Immune-Boosting Tips

By Marcie Bower, Lic.Ac.

This post is copied from our older, original blog. Original post date 10/15/2014.


I’ve been getting a lot of questions lately about how to boost immunity and stay healthy. Here are some tips from Chinese Medicine about how to keep yourself healthy throughout the year, and how to give your body the most resources possible to fight off any diseases or illnesses.

  • Get enough sleep. Seriously. It is absolutely amazing how often this is overlooked. It is estimated that healthy adults need about 7-8 hours of sleep per night to function at optimal health. Clinical studies have shown that lack of sleep makes you more likely to get sick after being exposed to a virus, increases the likelihood of the sickness lasting for a longer period of time, and also changes your body’s immune response on a cellular and chemical level.
  • Get enough fluids. Water, water, and more water. Drinking enough water during the day (64 fluid oz for adults) helps your body flush out toxins, allows your tissues to be adequately hydrated, and helps to loosen any congestion before it is a problem. Sometimes when sicknesses affect our digestive tract (like a “stomach bug”), it can be hard to get enough fluids. It is vitally important that you do! Try drinking ginger or mint tea (both of which calm the stomach), to get your fluids and deal with the symptoms at hand.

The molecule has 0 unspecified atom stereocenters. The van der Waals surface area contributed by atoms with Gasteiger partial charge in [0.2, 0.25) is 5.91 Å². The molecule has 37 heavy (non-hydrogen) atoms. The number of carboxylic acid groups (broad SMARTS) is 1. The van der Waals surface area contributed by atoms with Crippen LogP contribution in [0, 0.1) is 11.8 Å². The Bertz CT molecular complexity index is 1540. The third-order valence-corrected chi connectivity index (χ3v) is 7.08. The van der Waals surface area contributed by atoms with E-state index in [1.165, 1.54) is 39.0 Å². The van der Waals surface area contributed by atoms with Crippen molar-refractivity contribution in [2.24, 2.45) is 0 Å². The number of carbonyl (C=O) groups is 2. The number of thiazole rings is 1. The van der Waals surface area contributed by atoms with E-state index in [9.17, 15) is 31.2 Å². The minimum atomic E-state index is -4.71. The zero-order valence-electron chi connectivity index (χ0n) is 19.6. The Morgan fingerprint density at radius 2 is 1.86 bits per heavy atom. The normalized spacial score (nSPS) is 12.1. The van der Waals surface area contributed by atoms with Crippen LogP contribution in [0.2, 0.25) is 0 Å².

• Eat well. Your immune system is the part of your body that fights off intruders who are likely to make you sick. Think of it as prepping it for a big race or athletic event. You wouldn’t eat poorly the night before your big game, right? Then don’t eat poorly heading in to a season where your immune system needs to be in top gear. Eat unprocessed foods whenever possible. Eat a “Spleen-friendly diet” which you can find more details of here. (The “Spleen” energy being the digestive energy, and the system in charge of making sure your energy gets to all the places it needs to go – including your immune system.)
  • Incorporate herbs with known immune-boosting properties into your cooking, including ginger, turmeric, garlic, oregano, cinnamon, licorice and astragalus. (Note that the best way of working any of these into your daily routine is through diet…only use these herbs in supplement, oil, or extracted form under the guidance of a licensed health provider.)
  • Cover your neck. In acupuncture theory, there are two predominant kinds of “evil qi”, or pathogens, that enter our system – warm pathogens and cold pathogens. Something like the common cold may be caused by either a warm pathogen or a cold pathogen – an acupuncturist would diagnose that based on your symptoms. Cold pathogens enter the body through the nape of the neck. Therefore, it is particularly important that you keep your neck covered when outside in cold, damp, or windy weather, or if you sit in a drafty area at work or home. Scarfs are awesome.
  • Wash your hands. Thoroughly. With soap. Warm pathogens, as described above, in acupuncture theory, enter the body through the mouth and nose. These are things like bacteria and many viruses. Epidemic diseases tend to be warm pathogens. One of the best way to prevent warm pathogens from entering your body is by making sure they don’t come into contact with your nose or mouth. So in addition to being sure you don’t share drinking glasses with people, wash your hands as much as possible. One study in Washington DC found that the average person touches his or her face 3.6 times per hour without even realizing it. (Although a general google search for this will tell you the average is much higher.)

Acupuncture and Chinese Herbal Medicine can also help to boost immunity and keep you healthy. Ask your acupuncturist when you are next in for treatment how Chinese Medicine can keep you healthy and safe this season!